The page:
Tech giants Google and Microsoft will spend a combined $30 billion (R449 billion) over the next five years to bolster cybersecurity within their own companies and the US, CNBC reports.
These commitments came after a cybersecurity summit with various major tech companies hosted by President Joe Biden at the White House on Wednesday.
Following the meeting, Microsoft CEO Satya Nadella tweeted the company had committed $20 billion to deliver more advanced security solutions over the next five years.
This is a big increase from the $1 billion the company has spent on cybersecurity each year since 2015.
$150 million of this amount will be used to help US federal, state, and local government agencies upgrade protections and to expand Microsoft’s cybersecurity training programmes.
Thank you @POTUS for convening a critical conversation on cybersecurity. Microsoft will invest $20 billion to advance our security solutions over the next 5 years, $150 million to help US government agencies upgrade protections, and expand our cybersecurity training partnerships.
— Satya Nadella (@satyanadella) August 25, 2021
Google will invest over $10 billion in improving cybersecurity in its software supply chain and open-source security in the next five years.
It also pledged to train 100,000 US citizens in technical fields like IT support and data analytics.
Although they did not divulge details around financial contributions, Apple, IBM, and Amazon Web Services (AWS) have also committed to combatting cybersecurity threats.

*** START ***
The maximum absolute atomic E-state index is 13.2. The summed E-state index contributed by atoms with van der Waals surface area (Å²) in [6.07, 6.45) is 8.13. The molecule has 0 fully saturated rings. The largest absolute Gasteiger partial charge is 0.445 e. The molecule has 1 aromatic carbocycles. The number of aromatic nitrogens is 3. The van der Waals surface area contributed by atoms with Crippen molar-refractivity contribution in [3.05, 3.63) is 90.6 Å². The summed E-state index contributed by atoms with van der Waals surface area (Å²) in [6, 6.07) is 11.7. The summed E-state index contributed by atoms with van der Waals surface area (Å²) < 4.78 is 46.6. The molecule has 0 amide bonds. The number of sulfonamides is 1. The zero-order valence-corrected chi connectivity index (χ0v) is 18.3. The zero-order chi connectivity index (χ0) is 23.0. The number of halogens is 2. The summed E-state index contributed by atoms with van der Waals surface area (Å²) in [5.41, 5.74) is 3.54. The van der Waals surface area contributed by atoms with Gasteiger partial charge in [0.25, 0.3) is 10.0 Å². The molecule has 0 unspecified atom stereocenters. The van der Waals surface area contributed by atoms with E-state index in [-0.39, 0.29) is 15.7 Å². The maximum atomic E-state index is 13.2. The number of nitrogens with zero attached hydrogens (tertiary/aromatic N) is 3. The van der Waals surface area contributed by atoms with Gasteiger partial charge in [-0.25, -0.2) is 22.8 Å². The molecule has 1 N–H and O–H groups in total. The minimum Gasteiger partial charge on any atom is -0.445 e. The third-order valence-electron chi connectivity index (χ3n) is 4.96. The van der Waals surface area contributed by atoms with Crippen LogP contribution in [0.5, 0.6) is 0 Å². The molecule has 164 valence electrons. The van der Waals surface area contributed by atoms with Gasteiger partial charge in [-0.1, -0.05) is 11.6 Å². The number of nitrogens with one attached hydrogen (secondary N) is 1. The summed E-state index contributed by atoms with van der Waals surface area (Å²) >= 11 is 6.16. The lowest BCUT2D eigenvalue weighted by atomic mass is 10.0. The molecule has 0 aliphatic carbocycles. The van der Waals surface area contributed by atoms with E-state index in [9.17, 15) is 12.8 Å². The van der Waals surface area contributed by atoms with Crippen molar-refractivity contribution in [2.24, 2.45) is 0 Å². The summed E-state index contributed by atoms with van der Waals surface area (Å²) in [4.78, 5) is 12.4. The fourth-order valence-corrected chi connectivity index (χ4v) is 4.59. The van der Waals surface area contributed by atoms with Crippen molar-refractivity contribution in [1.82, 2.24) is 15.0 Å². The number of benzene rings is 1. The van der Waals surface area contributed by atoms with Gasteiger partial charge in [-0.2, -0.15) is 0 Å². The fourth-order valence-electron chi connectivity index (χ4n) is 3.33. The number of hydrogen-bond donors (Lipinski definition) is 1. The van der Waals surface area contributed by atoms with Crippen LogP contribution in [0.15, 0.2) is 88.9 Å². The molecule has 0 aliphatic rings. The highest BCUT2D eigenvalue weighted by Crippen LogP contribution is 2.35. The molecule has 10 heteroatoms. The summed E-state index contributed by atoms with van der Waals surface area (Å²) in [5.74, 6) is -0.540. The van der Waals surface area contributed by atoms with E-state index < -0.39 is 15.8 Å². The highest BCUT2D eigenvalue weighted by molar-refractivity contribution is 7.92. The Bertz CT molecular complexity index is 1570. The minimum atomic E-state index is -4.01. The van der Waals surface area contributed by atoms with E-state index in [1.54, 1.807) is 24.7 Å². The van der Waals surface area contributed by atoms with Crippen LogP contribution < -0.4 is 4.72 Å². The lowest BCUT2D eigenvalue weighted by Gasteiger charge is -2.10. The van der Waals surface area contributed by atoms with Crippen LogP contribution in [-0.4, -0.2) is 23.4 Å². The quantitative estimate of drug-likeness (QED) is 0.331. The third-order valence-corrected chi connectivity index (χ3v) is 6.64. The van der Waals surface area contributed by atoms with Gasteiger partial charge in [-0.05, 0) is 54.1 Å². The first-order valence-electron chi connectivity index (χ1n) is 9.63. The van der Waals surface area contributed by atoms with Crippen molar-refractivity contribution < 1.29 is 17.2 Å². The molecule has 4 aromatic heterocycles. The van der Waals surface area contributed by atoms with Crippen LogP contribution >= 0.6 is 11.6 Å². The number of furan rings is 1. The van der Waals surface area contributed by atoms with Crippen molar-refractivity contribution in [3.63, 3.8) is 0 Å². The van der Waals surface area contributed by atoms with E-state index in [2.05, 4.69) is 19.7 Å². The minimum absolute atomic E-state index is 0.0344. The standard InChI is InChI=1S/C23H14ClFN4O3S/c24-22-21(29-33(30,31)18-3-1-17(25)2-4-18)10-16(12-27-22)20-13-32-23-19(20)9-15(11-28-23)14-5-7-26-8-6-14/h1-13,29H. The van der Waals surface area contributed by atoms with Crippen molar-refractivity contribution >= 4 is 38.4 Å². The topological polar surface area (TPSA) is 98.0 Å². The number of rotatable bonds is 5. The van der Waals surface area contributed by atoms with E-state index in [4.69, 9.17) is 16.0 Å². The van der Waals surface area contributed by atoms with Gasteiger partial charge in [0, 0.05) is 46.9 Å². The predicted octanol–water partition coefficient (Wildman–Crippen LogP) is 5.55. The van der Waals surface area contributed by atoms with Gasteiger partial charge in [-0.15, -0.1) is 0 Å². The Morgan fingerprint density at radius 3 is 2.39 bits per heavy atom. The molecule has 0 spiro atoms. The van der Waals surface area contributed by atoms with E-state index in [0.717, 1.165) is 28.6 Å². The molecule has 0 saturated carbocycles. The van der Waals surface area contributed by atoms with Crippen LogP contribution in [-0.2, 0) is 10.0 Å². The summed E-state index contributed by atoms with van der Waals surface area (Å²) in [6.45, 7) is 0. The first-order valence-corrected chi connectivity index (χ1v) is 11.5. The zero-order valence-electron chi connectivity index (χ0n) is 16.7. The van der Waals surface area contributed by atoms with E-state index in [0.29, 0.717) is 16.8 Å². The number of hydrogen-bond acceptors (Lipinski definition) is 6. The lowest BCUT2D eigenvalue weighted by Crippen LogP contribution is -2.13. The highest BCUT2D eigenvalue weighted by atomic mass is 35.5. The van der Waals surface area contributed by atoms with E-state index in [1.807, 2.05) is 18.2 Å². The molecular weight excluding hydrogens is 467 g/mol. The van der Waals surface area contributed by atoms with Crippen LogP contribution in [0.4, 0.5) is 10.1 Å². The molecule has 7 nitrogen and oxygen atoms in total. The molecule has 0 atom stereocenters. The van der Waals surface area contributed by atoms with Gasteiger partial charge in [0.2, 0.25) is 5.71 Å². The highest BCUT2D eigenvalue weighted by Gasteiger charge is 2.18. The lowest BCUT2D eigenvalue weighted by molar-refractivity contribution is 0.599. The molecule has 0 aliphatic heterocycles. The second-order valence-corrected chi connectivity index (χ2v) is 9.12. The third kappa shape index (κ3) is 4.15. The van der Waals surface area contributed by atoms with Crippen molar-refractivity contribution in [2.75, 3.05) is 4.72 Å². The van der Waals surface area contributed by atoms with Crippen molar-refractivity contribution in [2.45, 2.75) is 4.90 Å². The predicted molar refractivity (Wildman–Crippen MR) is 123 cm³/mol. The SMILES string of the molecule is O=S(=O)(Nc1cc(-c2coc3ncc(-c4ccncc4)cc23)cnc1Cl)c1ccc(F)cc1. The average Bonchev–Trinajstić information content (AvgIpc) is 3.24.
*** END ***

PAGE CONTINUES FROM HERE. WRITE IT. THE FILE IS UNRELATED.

The White House stated that Apple would create a programme dedicated to bolstering security across their technology supply chains. This includes working with their suppliers to adopt multi-factor authentication and security training.
IBM said it would provide cybersecurity skills training to over 150,000 people in three years. It also unveiled a new data storage solution for critical infrastructure companies and said it was working on safe encryption methods for quantum computing.
The summit was held in the wake of multiple high-profile cyberattacks on US entities, including government software contractor SolarWinds and the Colonial Pipeline oil pipeline.
Lastly, AWS plans to give its account holders free multi-factor authentication devices to improve data protection and has offered to give security awareness training to organisations and individuals.
The US government has also upped its own measures, with Biden recently signing an executive order that requires government entities to use two-factor authentication for logins.